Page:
SEDGEMOOR District Council is forking out thousands of pounds to settle a libel case after false and “outrageous” comments about a nobleman were posted on its website.

Baronet Sir Benjamin Slade, owner of 13th Century Maunsel House in North Newton, has received compensation and costs from his neighbour Sandy Evans, who made the comments in a letter to Sedgemoor District Council, and will be receiving an even greater payout from the council, which posted the letter on its website.

Mr Evans, who was High Sheriff of Somerset in 2004 and a former director of charities including the Dorset and Somerset Air Ambulance, wrote to the council in April 2012 to object to Sir Benjamin’s plans to host the Wave Form electronic music festival at Maunsel House last summer.

The letter was then posted in the Temporary Event Notices section of the council’s website.

In a follow-up letter of apology, which has also been posted on the council website, Mr Evans wrote: “In my objection I said that there were grounds for concern about public safety at the proposed event arising from Sir Benjamin’s conduct.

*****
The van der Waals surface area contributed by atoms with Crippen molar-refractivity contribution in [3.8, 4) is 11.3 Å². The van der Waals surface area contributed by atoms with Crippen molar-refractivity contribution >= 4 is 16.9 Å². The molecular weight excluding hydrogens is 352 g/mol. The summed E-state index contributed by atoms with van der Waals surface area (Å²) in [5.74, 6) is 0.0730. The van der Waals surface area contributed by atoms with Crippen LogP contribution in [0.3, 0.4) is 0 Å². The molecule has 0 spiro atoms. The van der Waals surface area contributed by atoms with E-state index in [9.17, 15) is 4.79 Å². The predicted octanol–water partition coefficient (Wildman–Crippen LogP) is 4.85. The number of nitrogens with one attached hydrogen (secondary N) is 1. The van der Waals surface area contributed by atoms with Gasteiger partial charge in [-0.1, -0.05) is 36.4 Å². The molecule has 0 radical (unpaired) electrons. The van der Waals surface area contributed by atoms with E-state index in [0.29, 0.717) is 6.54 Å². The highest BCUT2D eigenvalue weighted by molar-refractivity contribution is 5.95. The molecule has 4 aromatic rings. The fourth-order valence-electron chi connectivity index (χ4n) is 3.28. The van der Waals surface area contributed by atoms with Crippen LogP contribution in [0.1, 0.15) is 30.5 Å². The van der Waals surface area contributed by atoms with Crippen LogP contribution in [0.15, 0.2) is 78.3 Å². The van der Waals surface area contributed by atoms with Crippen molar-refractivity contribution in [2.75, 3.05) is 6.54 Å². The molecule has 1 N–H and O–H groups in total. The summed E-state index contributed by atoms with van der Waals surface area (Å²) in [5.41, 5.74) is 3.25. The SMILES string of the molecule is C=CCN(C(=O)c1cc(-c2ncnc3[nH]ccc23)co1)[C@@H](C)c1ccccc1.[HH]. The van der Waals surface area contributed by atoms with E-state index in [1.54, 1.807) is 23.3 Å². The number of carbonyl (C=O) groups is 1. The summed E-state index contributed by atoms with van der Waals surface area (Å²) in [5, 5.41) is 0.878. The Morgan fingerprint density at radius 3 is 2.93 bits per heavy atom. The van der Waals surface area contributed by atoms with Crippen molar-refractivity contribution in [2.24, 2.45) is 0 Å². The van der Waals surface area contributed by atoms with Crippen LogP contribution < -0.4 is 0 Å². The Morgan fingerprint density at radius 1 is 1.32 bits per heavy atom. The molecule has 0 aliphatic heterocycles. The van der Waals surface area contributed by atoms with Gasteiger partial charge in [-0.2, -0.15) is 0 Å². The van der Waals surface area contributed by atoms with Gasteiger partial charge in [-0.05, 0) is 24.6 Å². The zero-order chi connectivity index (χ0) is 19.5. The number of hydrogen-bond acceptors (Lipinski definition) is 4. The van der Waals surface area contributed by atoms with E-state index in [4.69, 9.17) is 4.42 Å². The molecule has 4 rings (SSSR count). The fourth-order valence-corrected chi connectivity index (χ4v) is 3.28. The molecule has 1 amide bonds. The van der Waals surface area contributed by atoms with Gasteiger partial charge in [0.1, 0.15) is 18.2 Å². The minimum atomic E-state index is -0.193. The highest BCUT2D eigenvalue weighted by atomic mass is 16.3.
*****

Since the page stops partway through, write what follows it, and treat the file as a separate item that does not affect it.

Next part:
“My statement may have been understood to suggest that Sir Benjamin had, with the help of what I described as “heavy-handed helpers”, engaged in criminally violent behaviour towards his ex-girlfriend.

“I fully accept that these allegations are not true and that Sir Benjamin has never used or authorised the use of any violence towards his ex-girlfriend”.

He added: “I accept entirely that there was no threat to public safety arising from the conduct of Sir Benjamin himself.”

Sedgemoor District Council said in a statement: “The council accepts that it should not have published the allegations and it also apologises to Sir Benjamin for the distress and damage to his reputation that have been caused as a result of the publication of the allegations on the council's website.”

The council has agreed to pay compensation and costs but said the exact total was still being finalised.

It says the bill will be covered by its insurance.

Sir Benjamin told the Mercury he had engaged leading libel lawyers Carter Ruck to fight his case after learning of the comments, which he branded “outrageous”.

He said the council would be paying a greater sum than Mr Evans, totalling “many, many thousands of pounds”.

He said: “What’s terribly unfair about libel is that most people cannot afford to engage Carter Ruck.

“I went through a terrible time; it’s very upsetting and it’s been very damaging to my business.”

Mr Evans declined to comment.